iOS 10 Wishlist: Custom Keyboards Become First Class Citizens

ios 10 wishlist custom keyboard featured

Now that two of Apple’s major competitors – Google (Gboard) and Microsoft (Word Flow) – both have third-party keyboards for iOS, it’s time to talk about their future.

With iOS 8, Apple shocked the world (well, the part of the world that cares about these things) by introducing Extensions. We had all agreed that was something Apple would never do. But Apple’s party hat wasn’t done. Out came the support for third party keyboards everyone just lost it.

It’s funny to see how the response has been – since then. It’s mostly just “meh”. Interesting keyboards would pop in, here and there. SwiftyKey was there on day one, of course (and it’s pretty good. SwiftKey was the reason a friend of mine was able to successfully switch from Android to iPhone). And there are about a thousand keyboards for sharing GIFs and emojis. But it never felt like custom keyboards were “taking off.” That was until recently.

It was sudden, for sure, but it feels like custom keyboards for iOS have finally arrived. Despite Apple making it really hard for them to gain any kind of universal acceptance – like that other thing Apple popularized – apps.

But the thing is, the experience of downloading and using a third party keyboard is far worse than downloading and using a third party app.

Here’s how easy it is for a user to download and use an app:

  1. Find the app on the App Store.
  2. Hit the “Get” button.
  3. Authenticate
  4. Wait for it to download and there it is.

Here’s how “easy” it is for a user to start using a custom keyboard launcher.

All of the above plus:

  1. Go to some obscure place in Settings.
  2. Figure out a way to add a new keyboard.
  3. Add it.
  4. We’re not done. Now allow it full access.
  5. Authenticate/dodge a pretty scary sounding popup.
  6. We’re still not done. Now go to the keyboard, tap that “Globe” icon and switch to the keyboard.

All in all, a 10 plus step process.

So Much the Keyboards Can’t Do

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And even after you’ve installed third-party keyboard, here are the things it can’t do.

  1. Access the default keyboard’s “press and hold to switch keyboards” popup to make switching easier.
  2. Any password fields.
  3. Can never be the “default keyboard”. So when you go back to a conversation in Messages, the keyboard you last used in that particular conversation will still be there.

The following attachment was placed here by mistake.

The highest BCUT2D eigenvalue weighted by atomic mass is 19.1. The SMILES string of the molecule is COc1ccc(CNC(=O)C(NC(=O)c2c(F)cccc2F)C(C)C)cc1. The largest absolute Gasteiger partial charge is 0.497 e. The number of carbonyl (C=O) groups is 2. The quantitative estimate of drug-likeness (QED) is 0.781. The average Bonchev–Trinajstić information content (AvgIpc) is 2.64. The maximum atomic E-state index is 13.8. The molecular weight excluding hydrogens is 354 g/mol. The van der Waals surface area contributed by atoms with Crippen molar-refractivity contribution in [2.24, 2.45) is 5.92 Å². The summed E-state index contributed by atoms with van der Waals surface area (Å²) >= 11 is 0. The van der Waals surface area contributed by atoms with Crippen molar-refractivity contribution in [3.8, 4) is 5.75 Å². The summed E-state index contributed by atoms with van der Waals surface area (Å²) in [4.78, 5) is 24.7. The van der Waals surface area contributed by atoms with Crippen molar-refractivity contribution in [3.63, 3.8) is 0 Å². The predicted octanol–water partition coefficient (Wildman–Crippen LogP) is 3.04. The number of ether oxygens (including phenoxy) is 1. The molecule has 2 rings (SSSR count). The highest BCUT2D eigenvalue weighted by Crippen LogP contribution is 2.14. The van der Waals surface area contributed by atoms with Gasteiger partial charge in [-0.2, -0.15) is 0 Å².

4. Can’t access the device’s microphone. Or the selected text.
  5. Can’t access other system settings like Auto-Capitalization, Enable Caps Lock, and dictionary reset feature.

Treat Them Like Apps, Not Extensions

What I want Apple to do in iOS 10 is look at all the kinds of crazy and amazing things developers are trying to do with the keyboard and understand that they’re not merely an extension.

I think it’s fundamentally wrong of Apple to bundle third-party keyboards with “Extensions” and artificially limit their APIs. Custom keyboards, the way they’re being built – are not just “extensions” for sharing one particular thing from one app to another.

Ben Evans says “the keyboard is a route into the phone – a run-time hidden in plain sight.” And I agree. It’s literally a new window into the user’s interaction. There’s a lot of chatbot talk going around but I think if the bot makers experiment with using the keyboard as their canvas, they might come up with some very interesting stuff. After all, chatbots only work in one (or particular apps), the keyboard is the same everywhere.

Make It Easy to Start Using Them

So they need to be as easy to install and use like apps.

Here’s the argument I’d like to make to Apple. When I install a third party mail app like Outlook, Apple doesn’t go a long way to making sure it’s not functionally inferior to the built-in Mail app. I know Chrome couldn’t use the faster browsing engine for a long time, and we still can’t add a third party app as default, but functionally, my experience of using Outlook is itself pretty great.

That’s what I want the keyboards to feel like. Not limited artificially by Apple’s APIs (both by performance and functionality).

Figure It Out

Easier said than done but I feel like Apple can figure it out. I’m sure there’s a way to respect the user’s privacy, as well as to improve the functionality.

To deal with the microphone access problem, Katherine Boehret at The Verge suggests that Apple could show the same green bar it shows when you jump out of a phone call, to show that a keyboard is listening.

Also, Do Something About the Keyboard Switcher

Every single keyboard has a different implementation of the keyboard switcher. When you’ve got half a dozen keyboards installed, the switching experience becomes frustrating. Because you have to cycle through every single one of them.

Your Wish?

What do you think should happen? Share with us in the comments below.